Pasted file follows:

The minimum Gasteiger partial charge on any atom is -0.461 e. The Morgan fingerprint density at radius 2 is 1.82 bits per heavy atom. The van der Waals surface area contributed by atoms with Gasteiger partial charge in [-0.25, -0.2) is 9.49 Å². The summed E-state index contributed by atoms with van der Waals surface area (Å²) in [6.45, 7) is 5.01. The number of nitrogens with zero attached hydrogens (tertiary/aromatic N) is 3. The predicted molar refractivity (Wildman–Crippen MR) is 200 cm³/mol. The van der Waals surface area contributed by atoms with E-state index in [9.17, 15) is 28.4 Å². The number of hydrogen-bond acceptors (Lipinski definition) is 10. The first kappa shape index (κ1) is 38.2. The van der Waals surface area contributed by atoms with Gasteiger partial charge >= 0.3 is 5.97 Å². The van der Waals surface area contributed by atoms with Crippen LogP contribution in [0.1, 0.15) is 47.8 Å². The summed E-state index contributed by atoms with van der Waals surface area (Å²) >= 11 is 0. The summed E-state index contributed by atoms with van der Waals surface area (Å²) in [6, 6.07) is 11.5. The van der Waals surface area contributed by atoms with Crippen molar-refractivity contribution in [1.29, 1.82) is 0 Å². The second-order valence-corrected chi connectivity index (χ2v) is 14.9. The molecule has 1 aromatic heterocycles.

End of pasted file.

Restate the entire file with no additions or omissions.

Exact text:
The minimum Gasteiger partial charge on any atom is -0.461 e. The Morgan fingerprint density at radius 2 is 1.82 bits per heavy atom. The van der Waals surface area contributed by atoms with Gasteiger partial charge in [-0.25, -0.2) is 9.49 Å². The summed E-state index contributed by atoms with van der Waals surface area (Å²) in [6.45, 7) is 5.01. The number of nitrogens with zero attached hydrogens (tertiary/aromatic N) is 3. The predicted molar refractivity (Wildman–Crippen MR) is 200 cm³/mol. The van der Waals surface area contributed by atoms with E-state index in [9.17, 15) is 28.4 Å². The number of hydrogen-bond acceptors (Lipinski definition) is 10. The first kappa shape index (κ1) is 38.2. The van der Waals surface area contributed by atoms with Gasteiger partial charge >= 0.3 is 5.97 Å². The van der Waals surface area contributed by atoms with Crippen LogP contribution in [0.1, 0.15) is 47.8 Å². The summed E-state index contributed by atoms with van der Waals surface area (Å²) >= 11 is 0. The summed E-state index contributed by atoms with van der Waals surface area (Å²) in [6, 6.07) is 11.5. The van der Waals surface area contributed by atoms with Crippen molar-refractivity contribution in [1.29, 1.82) is 0 Å². The second-order valence-corrected chi connectivity index (χ2v) is 14.9. The molecule has 1 aromatic heterocycles.